Swiss Watching trivia, No 26: Postbus

August 26, 2010, 4 Comments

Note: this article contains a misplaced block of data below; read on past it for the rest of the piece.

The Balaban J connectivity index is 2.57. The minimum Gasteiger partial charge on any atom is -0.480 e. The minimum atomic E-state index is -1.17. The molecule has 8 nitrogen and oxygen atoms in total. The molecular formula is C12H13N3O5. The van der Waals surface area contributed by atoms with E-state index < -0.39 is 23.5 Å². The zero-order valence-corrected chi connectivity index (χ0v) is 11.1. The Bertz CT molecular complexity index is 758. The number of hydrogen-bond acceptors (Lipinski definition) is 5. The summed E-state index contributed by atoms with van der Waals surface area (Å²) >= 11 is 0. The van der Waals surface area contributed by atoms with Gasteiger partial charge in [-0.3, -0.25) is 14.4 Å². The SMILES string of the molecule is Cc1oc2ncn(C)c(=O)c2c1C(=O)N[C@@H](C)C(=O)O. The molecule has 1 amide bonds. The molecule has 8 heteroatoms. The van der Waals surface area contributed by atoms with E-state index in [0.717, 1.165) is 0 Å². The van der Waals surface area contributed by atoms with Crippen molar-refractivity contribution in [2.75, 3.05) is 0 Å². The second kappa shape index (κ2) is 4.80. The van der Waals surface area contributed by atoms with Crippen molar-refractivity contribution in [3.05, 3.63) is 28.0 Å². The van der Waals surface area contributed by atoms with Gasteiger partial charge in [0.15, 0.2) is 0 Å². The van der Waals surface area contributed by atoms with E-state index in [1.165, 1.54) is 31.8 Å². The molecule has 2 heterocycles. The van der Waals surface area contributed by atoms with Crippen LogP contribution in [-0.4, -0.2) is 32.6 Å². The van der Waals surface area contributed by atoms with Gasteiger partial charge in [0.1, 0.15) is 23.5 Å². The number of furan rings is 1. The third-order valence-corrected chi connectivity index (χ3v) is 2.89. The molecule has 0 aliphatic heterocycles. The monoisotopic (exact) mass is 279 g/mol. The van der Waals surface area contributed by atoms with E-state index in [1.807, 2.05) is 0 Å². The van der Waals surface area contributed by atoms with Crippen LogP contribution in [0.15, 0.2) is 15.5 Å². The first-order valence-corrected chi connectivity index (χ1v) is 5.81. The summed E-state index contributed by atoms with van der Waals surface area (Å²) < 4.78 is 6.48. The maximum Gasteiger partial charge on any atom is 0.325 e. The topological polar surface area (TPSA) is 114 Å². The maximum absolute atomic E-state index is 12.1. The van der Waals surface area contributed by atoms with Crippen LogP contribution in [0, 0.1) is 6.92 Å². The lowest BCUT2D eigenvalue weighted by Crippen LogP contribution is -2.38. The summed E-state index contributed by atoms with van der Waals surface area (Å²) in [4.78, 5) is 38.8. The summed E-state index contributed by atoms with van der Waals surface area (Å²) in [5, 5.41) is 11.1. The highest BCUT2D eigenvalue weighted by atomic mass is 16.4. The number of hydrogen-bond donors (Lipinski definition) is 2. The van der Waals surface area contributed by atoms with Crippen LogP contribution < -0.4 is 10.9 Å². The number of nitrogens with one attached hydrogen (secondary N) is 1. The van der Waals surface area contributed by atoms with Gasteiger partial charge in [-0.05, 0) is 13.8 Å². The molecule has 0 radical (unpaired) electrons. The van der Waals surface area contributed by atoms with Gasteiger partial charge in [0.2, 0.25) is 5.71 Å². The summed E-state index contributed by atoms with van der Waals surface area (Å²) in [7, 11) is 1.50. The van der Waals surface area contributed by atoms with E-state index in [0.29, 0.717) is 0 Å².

Switzerland’s trains may get all the press but the yellow Postbuses are the real icon of Swiss transport. There’s hardly a corner of the country they don’t reach, often providing the only public transport. No surprise, then, to learn that the Postbus network covers 10,429km over  783 routes, with 13,799 stops and 2066 buses. Not forgetting 3760 employees, and 118 million passengers annually. It began in 1849 with horse-drawn coaches, and although the first motorised bus followed in 1906 (from Bern to Detligen), the last regular horse-drawn service was withdrawn as late as 1961. By 1919 the Postbus had conquered the mountains, with its Simplon Pass route, though it took until 1971 to bridge the gender gap with its first female driver. Other than the sunny livery, the most famous part of the Postbus is the horn used on mountain roads; it is, fittingly enough, taken from the William Tell Overture: C sharp, E and A in the key of A major. Three notes guaranteed to make any Swiss feel homesick.

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